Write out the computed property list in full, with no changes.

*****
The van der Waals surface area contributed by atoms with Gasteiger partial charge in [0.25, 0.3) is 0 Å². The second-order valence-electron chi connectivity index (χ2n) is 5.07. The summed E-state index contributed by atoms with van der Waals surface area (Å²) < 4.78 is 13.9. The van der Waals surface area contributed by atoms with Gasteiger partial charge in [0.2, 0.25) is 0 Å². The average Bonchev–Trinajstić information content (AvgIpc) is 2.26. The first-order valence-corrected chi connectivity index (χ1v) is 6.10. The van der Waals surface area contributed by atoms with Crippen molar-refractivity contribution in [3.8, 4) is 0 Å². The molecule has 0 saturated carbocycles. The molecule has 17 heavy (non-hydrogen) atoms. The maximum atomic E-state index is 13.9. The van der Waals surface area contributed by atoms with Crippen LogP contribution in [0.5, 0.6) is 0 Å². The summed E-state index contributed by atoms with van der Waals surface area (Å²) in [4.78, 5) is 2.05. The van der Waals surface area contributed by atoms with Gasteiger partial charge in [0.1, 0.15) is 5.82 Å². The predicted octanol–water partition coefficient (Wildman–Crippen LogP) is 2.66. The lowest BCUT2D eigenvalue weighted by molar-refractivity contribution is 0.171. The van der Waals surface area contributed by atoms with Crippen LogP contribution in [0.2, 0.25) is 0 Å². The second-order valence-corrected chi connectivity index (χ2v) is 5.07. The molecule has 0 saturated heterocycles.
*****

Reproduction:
The van der Waals surface area contributed by atoms with Gasteiger partial charge in [0.25, 0.3) is 0 Å². The second-order valence-electron chi connectivity index (χ2n) is 5.07. The summed E-state index contributed by atoms with van der Waals surface area (Å²) < 4.78 is 13.9. The van der Waals surface area contributed by atoms with Gasteiger partial charge in [0.2, 0.25) is 0 Å². The average Bonchev–Trinajstić information content (AvgIpc) is 2.26. The first-order valence-corrected chi connectivity index (χ1v) is 6.10. The van der Waals surface area contributed by atoms with Crippen molar-refractivity contribution in [3.8, 4) is 0 Å². The molecule has 0 saturated carbocycles. The molecule has 17 heavy (non-hydrogen) atoms. The maximum atomic E-state index is 13.9. The van der Waals surface area contributed by atoms with Crippen LogP contribution in [0.5, 0.6) is 0 Å². The summed E-state index contributed by atoms with van der Waals surface area (Å²) in [4.78, 5) is 2.05. The van der Waals surface area contributed by atoms with Gasteiger partial charge in [0.1, 0.15) is 5.82 Å². The predicted octanol–water partition coefficient (Wildman–Crippen LogP) is 2.66. The lowest BCUT2D eigenvalue weighted by molar-refractivity contribution is 0.171. The van der Waals surface area contributed by atoms with Crippen LogP contribution in [0.2, 0.25) is 0 Å². The second-order valence-corrected chi connectivity index (χ2v) is 5.07. The molecule has 0 saturated heterocycles.